May 6, 2011, vt Digger, Carl Etnier
Green Mountain Care is set to become law now that the House and Senate have passed the final version of the health care reform bill, which was hammered out in conference committee earlier this week. The House approved the bill Thursday on a 94-49 vote.
The legislation now heads to the governor’s desk where it is expected to be signed into law with fanfare. Gov. Peter Shumlin, a Democrat, is the architect of the single-payer health care plan, and he will likely sign the bill into law next week.
The House vote was intensely partisan with minority leader Rep. Don Turner, R-Milton, noting afterward that no House Republicans had supported it. He complained that the House GOP was shut out of the three-member House delegation to the conference committee, and he called on Shumlin “to ensure that minority position concerns are addressed.”
One Republican, Rep. Anne Donahue, D-Northfield, who voted against the legislation, said she would collaborate in implementing the state’s pioneering reform of its health care system.
Rep. Mark Larson, D-Burlington, and chair of the House Health Care Committee, reminded lawmakers that the health care reform initiative is the result of the problems inherent in the current system.
“Too many Vermonters continue to be uninsured, and even more face financial risk if they get sick or hurt because of inadequate insurance,” Larson said. “Vermont businesses continue to struggle with the skyrocketing cost of health insurance. And the way that we fund health care is inequitable, inefficient, and unfair to many. It continues to support the ability to cost shift, one to the other.
“Most importantly, our health care system lacks the ability to control costs and to ensure that the dollars Vermonters do spend provide Vermonters with quality and go towards things that help Vermonters get better when they’re sick or hurt, or to stay healthy, to avoid not just the cost of getting sick, but also just to preserve their health,” Larson said.
Green Mountain Care sets the state on a path towards universal health care coverage for Vermonters, regardless of where or whether they are employed. It would not, strictly speaking, be a single-payer system, as private supplemental insurance plans will continue to be available, and federal programs like Medicare and Medicaid will continue, but Larson expects the plan to reduce the number of insurers now operating in the state. He also says that the coverage of Green Mountain Care will be such a comprehensive benefits package, he is not “sure why somebody would want to purchase additional insurance beyond that, but that would be a choice that they could make.”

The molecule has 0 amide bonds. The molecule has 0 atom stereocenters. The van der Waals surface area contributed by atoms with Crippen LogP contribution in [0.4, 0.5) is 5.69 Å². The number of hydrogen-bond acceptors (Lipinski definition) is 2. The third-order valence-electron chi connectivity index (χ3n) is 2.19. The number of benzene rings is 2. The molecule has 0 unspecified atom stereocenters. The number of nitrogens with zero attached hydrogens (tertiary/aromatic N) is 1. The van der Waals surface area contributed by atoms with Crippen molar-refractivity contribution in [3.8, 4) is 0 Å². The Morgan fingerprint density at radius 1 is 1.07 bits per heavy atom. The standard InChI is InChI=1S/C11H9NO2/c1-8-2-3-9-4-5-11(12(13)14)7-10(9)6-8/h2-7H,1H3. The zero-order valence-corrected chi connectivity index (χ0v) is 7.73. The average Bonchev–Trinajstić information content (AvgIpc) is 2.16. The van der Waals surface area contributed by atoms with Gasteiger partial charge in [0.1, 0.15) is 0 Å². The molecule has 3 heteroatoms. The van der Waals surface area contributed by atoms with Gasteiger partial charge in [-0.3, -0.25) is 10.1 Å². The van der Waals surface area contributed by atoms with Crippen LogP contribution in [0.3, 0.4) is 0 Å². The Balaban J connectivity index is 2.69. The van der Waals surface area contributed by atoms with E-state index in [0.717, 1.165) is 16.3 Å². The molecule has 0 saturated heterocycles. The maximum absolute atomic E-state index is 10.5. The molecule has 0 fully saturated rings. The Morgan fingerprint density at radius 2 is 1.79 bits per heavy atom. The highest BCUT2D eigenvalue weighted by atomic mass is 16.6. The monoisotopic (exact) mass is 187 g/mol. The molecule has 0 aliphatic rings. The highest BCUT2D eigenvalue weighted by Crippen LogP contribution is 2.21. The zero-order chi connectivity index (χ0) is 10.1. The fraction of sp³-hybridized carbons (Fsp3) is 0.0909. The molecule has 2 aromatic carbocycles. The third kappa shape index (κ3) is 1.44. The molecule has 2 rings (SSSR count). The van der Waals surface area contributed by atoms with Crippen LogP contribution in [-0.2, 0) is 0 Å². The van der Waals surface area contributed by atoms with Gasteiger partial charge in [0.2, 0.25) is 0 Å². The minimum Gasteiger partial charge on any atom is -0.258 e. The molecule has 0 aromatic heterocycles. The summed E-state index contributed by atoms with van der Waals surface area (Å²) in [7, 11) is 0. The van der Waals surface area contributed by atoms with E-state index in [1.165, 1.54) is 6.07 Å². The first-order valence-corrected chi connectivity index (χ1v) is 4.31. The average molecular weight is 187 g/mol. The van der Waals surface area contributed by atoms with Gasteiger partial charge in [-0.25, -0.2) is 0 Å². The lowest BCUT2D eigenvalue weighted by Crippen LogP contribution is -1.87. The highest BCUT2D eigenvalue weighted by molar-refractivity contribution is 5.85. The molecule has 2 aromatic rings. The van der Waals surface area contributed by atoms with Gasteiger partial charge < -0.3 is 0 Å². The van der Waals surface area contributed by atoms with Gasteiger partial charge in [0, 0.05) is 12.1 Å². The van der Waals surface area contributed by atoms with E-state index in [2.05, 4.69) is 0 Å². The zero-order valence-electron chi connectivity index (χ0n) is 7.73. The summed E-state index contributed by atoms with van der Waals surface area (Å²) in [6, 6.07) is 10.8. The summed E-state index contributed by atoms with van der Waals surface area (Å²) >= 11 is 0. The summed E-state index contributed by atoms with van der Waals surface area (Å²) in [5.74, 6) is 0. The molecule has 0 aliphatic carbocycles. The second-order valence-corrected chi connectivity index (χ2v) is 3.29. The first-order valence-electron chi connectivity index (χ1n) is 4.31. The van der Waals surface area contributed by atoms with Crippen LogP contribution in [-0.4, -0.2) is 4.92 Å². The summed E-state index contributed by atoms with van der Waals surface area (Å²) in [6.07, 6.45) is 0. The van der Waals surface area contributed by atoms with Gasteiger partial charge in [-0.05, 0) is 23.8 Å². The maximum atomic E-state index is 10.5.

The conference committee resolved a number of issues that had mobilized health care activists in the waning days of the session. The Senate had specified that undocumented immigrants be excluded from the coverage of Green Mountain Care. The final bill asks for a study of the costs of including or excluding undocumented immigrants. Larson pointed out that fear of deportation keeps undocumented workers from seeking treatment when they need it, and if their condition worsens so much that they require emergency care or hospitalization, then those costs are borne by other Vermonters. It’s possible, he said, that it would be less expensive for everyone to cover even those immigrants without papers.
Another thorny question relegated to further study is whether to cover and require payments from those eligible for TRICARE and other federal coverage. In this case, too, Larson said, it’s possible that creatively including these individuals in Green Mountain Care could lower costs for everyone.
Health insurers were both helped and hurt at the conference committee table. The bill’s supporters want Vermont to set up by 2014 a health benefit exchange of the type mandated by the federal Affordable Care Act. Some people had feared that no insurance providers would want to participate in Vermont’s exchange; the bill now requires that the state try to entice at least two insurance companies to underwrite Vermonters. On the other hand, the number of insurance company representatives allowed to serve on the Green Mountain Care advisory committee was reduced from three to one.
The bill was a signature issue in Shumlin’s gubernatorial campaign. In the Legislature, it has been the subject of intense lobbying, both by supporters and opponents. With passage virtually a foregone conclusion, representatives largely confined themselves to clarifying or debating the changes from the conference committee.
A few had the energy left to argue the larger questions of the bill. Rep. Cynthia Browning, D-Arlington, lamented the “lost opportunity” to help uninsured and under-insured Vermonters sooner than 2014. She also said that there were so many unanswered questions, it was like “Scarlett O’Hara health care: ‘We will think about that tomorrow.’”
Rep. Willem Jewett, D-Ripton, countered that the current approach is not working, and though the bill “does not provide a solution to our problems, it does provide a process through which we can reach one.”
Deb Richter, a physician who has lobbied for decades for single-payer health care, was on hand for the vote, and she was “overjoyed” at the passage of “an amazing piece of legislation.” She says that she gets a lot of letters from people who don’t understand the legislation, so she expects to be part of a group that travels around the state to explain to Vermonters how the bill works. When asked whether she would like to be a member of the five-member board the bill creates to implement Green Mountain Care, she replied, “I would never turn away a position that could be helpful to the process.”